Meeting room tables

Meeting room tables are usually smaller scale affairs than conference tables. After all, a meeting room accommodates a limited amount of participants for a limited amount of time. Any table, provided it fits the space, will do, and it is up to the client to decide which suits his or her tastes and requirements the best,

Even tables as small as Jean Prouvé’s classic ‘Guéridon’, a round, rational, wooden, meeting room table, manufactured by Vitra, can be used to facilitate smaller gatherings. Verner Panton’s ‘Panton’ meeting table by Verpan is another small round table, with an MDF top, and a single metal leg, both united in a smooth, white finish.

Those wishing for more room, and a tabletop of their choice, should look to Zieta’s ‘Koza’, a system of two robust, but light, steel trestles, which can be combined with any top surface. Norman Foster’s ‘Nomos’ for TECNO combines a meticulously detailed, hi-tech metal skeleton and a wide choice of tabletop materials, such as wood, marble, concrete and glass. Piero Lissoni experiments with glass in ‘Oscar’ for Glas Italia, a large, impossibly slender, transparent meeting room table.

Other well-established meeting room tables are Le Corbusier’s, Pierre Jeanneret’s and Charlotte Perriand’s Cassina-made ‘LC10-P’, a combination of steel and glass, which is available in a range of Purist colours; and Charles and Ray Eames’s midcentury ‘Eames Table’, which combines a veneered top with a cast aluminium base, today manufactured by Vitra.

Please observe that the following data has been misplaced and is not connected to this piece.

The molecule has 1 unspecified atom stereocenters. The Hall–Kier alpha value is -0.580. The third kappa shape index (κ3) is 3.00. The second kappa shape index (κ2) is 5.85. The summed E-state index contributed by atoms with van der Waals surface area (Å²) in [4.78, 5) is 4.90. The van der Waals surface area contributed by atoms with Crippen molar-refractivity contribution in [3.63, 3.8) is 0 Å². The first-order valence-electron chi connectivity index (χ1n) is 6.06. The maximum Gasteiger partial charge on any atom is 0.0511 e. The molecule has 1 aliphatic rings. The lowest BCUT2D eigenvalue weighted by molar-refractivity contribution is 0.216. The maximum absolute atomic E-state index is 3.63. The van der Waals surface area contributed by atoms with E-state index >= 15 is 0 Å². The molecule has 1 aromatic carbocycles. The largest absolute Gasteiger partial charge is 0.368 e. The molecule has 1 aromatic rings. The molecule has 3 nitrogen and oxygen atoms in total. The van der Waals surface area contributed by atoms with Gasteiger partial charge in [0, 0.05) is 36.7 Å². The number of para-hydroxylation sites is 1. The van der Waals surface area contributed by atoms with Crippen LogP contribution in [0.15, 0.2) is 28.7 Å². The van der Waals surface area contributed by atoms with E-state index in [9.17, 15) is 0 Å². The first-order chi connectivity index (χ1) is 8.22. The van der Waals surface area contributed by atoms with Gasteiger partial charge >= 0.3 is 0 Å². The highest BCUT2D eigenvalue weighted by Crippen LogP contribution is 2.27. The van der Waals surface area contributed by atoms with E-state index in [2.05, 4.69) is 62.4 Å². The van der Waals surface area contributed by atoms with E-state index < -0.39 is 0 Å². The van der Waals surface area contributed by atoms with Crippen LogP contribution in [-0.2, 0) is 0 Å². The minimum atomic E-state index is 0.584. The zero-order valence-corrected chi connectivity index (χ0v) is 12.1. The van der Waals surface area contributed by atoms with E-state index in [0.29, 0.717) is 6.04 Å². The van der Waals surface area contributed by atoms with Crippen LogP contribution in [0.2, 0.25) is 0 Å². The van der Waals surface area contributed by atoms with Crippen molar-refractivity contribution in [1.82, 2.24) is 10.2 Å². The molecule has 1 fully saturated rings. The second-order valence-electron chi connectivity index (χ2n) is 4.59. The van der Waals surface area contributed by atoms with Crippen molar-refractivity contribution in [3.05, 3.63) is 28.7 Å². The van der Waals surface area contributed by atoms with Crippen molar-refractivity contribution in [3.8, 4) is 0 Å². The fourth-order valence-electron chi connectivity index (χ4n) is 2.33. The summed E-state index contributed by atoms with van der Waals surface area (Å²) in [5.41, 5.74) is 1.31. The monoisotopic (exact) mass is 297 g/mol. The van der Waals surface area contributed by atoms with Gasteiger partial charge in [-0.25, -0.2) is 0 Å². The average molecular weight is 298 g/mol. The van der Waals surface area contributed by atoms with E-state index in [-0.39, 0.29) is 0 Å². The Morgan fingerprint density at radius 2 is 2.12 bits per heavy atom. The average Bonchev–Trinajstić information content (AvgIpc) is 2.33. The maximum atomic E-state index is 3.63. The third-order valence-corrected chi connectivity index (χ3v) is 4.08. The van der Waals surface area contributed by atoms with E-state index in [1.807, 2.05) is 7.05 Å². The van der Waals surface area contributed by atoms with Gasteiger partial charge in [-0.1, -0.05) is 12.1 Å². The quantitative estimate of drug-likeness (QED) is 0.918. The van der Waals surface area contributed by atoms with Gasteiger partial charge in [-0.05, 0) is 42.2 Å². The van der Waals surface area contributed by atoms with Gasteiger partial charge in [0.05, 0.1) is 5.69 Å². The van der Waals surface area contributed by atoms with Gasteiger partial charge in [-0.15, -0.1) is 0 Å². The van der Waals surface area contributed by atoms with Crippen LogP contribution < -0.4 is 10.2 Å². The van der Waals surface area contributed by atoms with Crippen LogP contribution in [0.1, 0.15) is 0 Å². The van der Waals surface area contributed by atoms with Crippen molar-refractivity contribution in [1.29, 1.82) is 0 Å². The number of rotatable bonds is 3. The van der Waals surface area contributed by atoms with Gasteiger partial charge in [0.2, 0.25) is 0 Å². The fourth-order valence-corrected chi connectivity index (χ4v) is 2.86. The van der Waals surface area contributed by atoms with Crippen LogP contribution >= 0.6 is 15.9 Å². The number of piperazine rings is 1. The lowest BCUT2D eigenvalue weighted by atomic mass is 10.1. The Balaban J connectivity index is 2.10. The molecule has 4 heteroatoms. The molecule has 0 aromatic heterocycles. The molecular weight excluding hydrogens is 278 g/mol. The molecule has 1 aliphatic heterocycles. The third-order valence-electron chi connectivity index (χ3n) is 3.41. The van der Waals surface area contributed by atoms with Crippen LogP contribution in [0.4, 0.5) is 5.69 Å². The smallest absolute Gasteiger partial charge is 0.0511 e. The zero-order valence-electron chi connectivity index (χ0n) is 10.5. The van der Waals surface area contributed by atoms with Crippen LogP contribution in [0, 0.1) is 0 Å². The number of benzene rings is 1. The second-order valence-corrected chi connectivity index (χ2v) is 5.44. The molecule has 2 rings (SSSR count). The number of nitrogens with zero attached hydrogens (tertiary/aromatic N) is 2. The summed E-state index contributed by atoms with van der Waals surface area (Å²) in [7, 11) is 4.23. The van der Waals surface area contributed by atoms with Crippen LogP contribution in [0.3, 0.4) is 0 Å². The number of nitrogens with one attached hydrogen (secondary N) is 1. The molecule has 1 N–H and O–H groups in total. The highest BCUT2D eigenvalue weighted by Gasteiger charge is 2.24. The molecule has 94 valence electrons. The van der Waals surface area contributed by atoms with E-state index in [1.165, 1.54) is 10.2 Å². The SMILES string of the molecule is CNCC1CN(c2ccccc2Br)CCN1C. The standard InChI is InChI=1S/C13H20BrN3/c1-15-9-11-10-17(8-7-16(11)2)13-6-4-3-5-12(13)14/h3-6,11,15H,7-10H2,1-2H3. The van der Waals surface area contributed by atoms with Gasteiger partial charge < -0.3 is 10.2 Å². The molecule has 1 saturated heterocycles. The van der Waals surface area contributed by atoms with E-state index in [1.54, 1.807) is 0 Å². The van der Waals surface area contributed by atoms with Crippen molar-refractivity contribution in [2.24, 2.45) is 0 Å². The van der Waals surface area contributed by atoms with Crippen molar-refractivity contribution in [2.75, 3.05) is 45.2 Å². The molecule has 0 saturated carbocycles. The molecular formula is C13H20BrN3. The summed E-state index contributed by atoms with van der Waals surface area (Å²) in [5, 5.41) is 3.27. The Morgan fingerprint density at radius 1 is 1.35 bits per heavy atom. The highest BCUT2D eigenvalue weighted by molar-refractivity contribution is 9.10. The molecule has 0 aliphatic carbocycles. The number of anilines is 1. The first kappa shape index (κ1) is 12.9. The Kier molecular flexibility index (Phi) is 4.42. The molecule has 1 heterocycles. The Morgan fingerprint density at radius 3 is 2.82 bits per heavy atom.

In contrast to these, many contemporary designers choose to pursue sculptural form, such as Andrea Parisio’s ‘Martin’ meeting table for Meridiani, a solemn, minimalist exercise whose two console legs are punctured by circular voids. Karim Rashid’s ‘Vertex’ for Vondom has a robust, crystalline foot holding up its angular tabletop; while Clemens Wisshaar’s and Reed Kram’s ‘Countach’ meeting table for Moroso uses crinkled, interwoven steel ribbons as a base.

Finally, Rud Thygesen’s and Johnny Sørensen’s ‘2000-Serie’ meeting table for Magnus Olesen is a prime example of democratic design, where small, understated, wooden modules can be joined into a great variety of arrangements.

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